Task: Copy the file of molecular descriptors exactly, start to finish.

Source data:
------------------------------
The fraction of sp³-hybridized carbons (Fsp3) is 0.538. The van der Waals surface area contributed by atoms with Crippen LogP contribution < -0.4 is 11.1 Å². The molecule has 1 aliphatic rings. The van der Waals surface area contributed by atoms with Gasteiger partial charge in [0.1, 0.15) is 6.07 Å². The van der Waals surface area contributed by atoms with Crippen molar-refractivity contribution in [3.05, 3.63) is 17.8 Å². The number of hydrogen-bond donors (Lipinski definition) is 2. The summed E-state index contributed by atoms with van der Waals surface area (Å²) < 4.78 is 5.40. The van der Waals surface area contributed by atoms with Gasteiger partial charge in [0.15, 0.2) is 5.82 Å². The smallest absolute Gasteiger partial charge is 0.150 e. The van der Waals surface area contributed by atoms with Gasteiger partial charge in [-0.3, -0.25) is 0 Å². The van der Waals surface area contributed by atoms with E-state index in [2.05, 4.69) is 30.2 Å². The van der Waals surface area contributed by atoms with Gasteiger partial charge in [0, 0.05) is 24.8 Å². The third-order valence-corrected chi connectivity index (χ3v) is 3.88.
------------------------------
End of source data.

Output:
The fraction of sp³-hybridized carbons (Fsp3) is 0.538. The van der Waals surface area contributed by atoms with Crippen LogP contribution < -0.4 is 11.1 Å². The molecule has 1 aliphatic rings. The van der Waals surface area contributed by atoms with Gasteiger partial charge in [0.1, 0.15) is 6.07 Å². The van der Waals surface area contributed by atoms with Crippen molar-refractivity contribution in [3.05, 3.63) is 17.8 Å². The number of hydrogen-bond donors (Lipinski definition) is 2. The summed E-state index contributed by atoms with van der Waals surface area (Å²) < 4.78 is 5.40. The van der Waals surface area contributed by atoms with Gasteiger partial charge in [0.15, 0.2) is 5.82 Å². The smallest absolute Gasteiger partial charge is 0.150 e. The van der Waals surface area contributed by atoms with Gasteiger partial charge in [-0.3, -0.25) is 0 Å². The van der Waals surface area contributed by atoms with E-state index in [2.05, 4.69) is 30.2 Å². The van der Waals surface area contributed by atoms with Gasteiger partial charge in [0, 0.05) is 24.8 Å². The third-order valence-corrected chi connectivity index (χ3v) is 3.88.